GingerLatin Names: Zingiber officinale; Rhizoma Zingiberis
Other Names: Zanjabil (Arabic, Persian); Adrak (fresh), Sunthi (dry) (Sanskrit); Sheng Jiang (fresh), Gan Jiang (dry), Pao Jiang (burned) (Chinese)
Taxonomy: Vegetable Kingdom; Zingiberaceae family
Part Used: Rhizome
Basic Qualities: Hot 2 (fresh) / Hot 3 (dry), Dry 1 (fresh) / Dry 2 (dry)
Other Qualities: The fresh root is heavier and more unctuous, whereas the dry Ginger is dry, light and penetrating.
Taste: Spicy or Pungent
Humoral Dynamics: Sanguine – vitalizes and attenuates the blood and improves its circulation. Phlegmatic – concocts and dissolves phlegm, cleanses the lymph of toxins and impurities. Choleric – can aggravate heat and inflammation, but only in large quantities, dried Ginger is hotter and stronger in this respect. Melancholic – facilitates the expulsion of wind and flatulence, eases nervous tension and spasm in the digestive tract.
Tropism: Stomach and digestive tract, lungs and respiratory tract, blood and circulation, skin and pores, lymphatic fluids (fresh)
Constituents and Pharmacology: 1 – 2% volatile oil, containing zingiberine, zingerone, camphene, borneol, phellandrene and citral. Pungent principles – gingerol, gingerdiones, shogaols (Mills & Bone 2000, Williamson 2003).
Medicinal Properties: Stomachic, carminative, digestive and metabolic stimulant, diaphoretic (fresh), expectorant, detoxifier, antiemetic, antidote, corrective.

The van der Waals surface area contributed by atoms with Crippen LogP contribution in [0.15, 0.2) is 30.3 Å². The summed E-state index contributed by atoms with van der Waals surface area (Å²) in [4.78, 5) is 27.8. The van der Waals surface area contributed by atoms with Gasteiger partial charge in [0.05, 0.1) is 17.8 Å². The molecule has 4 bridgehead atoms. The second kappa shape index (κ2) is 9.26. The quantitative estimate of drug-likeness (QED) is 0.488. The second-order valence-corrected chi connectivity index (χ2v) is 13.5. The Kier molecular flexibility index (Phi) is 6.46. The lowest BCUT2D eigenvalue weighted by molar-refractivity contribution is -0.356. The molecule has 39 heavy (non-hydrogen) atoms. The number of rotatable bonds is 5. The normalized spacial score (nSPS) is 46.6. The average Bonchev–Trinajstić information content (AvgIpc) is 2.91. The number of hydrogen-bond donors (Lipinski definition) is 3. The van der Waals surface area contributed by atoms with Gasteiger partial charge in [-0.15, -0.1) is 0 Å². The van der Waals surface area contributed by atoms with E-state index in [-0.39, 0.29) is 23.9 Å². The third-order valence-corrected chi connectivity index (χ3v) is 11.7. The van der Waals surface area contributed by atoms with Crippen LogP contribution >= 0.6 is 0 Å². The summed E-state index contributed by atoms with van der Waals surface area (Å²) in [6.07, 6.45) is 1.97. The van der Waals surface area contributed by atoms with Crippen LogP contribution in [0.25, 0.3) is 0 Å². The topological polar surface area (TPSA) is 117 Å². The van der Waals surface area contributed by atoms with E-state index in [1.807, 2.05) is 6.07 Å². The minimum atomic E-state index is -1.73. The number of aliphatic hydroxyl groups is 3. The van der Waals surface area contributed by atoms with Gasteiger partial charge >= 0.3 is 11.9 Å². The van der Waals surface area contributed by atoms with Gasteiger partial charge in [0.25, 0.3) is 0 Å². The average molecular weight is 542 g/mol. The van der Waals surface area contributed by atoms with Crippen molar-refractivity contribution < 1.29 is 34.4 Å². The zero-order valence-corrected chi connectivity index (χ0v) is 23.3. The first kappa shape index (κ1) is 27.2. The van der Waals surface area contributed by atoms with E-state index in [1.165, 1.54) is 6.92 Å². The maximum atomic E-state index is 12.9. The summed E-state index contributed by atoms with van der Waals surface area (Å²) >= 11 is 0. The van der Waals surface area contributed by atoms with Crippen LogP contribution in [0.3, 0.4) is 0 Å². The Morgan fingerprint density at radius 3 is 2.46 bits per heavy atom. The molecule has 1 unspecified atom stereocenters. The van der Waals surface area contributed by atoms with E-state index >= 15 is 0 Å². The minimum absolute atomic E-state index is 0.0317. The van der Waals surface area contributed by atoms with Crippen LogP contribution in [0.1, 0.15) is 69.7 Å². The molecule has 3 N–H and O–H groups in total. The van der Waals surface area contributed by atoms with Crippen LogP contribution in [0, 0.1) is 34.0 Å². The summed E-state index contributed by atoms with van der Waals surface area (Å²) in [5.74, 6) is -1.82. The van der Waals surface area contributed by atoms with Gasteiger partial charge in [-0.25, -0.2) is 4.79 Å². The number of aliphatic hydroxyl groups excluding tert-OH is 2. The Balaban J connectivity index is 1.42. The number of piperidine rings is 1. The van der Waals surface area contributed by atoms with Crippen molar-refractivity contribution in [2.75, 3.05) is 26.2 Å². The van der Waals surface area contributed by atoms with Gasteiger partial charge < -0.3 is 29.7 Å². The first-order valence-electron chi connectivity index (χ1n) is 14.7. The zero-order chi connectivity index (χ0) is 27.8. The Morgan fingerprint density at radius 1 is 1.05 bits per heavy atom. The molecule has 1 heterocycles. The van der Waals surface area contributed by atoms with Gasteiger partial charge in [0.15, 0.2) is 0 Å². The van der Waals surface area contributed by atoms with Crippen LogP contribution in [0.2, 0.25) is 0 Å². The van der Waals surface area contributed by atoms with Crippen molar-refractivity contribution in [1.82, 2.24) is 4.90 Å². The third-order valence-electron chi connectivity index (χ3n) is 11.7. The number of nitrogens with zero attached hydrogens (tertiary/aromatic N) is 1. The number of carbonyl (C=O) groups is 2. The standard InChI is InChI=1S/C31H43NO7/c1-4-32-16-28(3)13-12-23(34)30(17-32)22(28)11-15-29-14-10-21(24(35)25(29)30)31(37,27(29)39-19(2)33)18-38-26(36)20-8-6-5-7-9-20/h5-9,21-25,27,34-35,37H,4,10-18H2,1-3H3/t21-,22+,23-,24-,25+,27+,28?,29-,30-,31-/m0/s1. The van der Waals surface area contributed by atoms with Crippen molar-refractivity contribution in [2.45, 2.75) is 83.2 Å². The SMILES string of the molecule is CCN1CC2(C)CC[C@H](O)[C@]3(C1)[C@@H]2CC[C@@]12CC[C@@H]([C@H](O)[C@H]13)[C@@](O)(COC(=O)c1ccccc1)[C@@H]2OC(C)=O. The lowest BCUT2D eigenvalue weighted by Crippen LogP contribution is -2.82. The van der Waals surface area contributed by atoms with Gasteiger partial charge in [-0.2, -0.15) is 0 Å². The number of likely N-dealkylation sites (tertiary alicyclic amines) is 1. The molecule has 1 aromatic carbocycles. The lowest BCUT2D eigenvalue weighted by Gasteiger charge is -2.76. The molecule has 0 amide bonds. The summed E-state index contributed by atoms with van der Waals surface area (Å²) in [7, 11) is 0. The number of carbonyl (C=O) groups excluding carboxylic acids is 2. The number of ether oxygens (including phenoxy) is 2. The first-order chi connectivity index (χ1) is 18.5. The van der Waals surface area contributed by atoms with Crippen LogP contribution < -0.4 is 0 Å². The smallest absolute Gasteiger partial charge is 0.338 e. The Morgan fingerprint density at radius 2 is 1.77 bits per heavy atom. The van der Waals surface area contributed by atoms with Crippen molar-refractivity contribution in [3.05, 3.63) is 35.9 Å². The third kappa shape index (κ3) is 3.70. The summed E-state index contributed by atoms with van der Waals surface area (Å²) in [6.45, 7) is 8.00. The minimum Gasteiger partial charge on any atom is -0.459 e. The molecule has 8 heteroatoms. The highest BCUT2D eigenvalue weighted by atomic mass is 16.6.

Cautions and Contraindications: Because Ginger can thin the blood, you should check with your physician if you are taking prescription blood thinners. For the same reason, you should use Ginger only in small doses, and with caution, if you are pregnant.
Medicinal Uses: Strengthens and harmonizes the stomach and digestion, relieves nausea and vomiting. Concocts and dissolves phlegm as an expectorant. Stimulates appetite and digestion and resolves toxins in the digestive tract, eliminates wind and flatulence. The fresh root is a diaphoretic in sweating out colds and flu, while at the same time protecting the pores and strengthening the Thymic immune shield of the body. The fresh root also is a great detoxifier that purifies the lymphatic fluids of the body. Ginger is also a mild agent for warming the body in cold weather and alleviating rheumatism, as well as improving blood circulation.
Preparation and Dosage: Except where contraindicated, Ginger is a remarkably mild, safe and nontoxic herb. The dried herb is generally more heating and potent than the fresh root, but generally speaking, a tablespoon of the grated fresh root per cup of water is sufficient for a tea with lemon and honey. When using the dried root in teas and powders, 5 – 10% of the formula is a good general guideline to follow.
Herbal Formulation: Ginger is a great and versatile digestive, circulatory and metabolic stimulant that is not overly heating, and which is generally very well tolerated. For this reason, small to moderate amounts of it are often included in herbal formulas to improve the dispersal and circulation of the other ingredients throughout the body. Its great versatility as a digestive herb makes it a perennial favorite in formulas to treat the stomach and digestion. It can also be used to harmonize or strengthen the stomach and digestion as an antidote or corrective in formulas containing harsh laxatives, or other ingredients that can be hard on the stomach or digestion.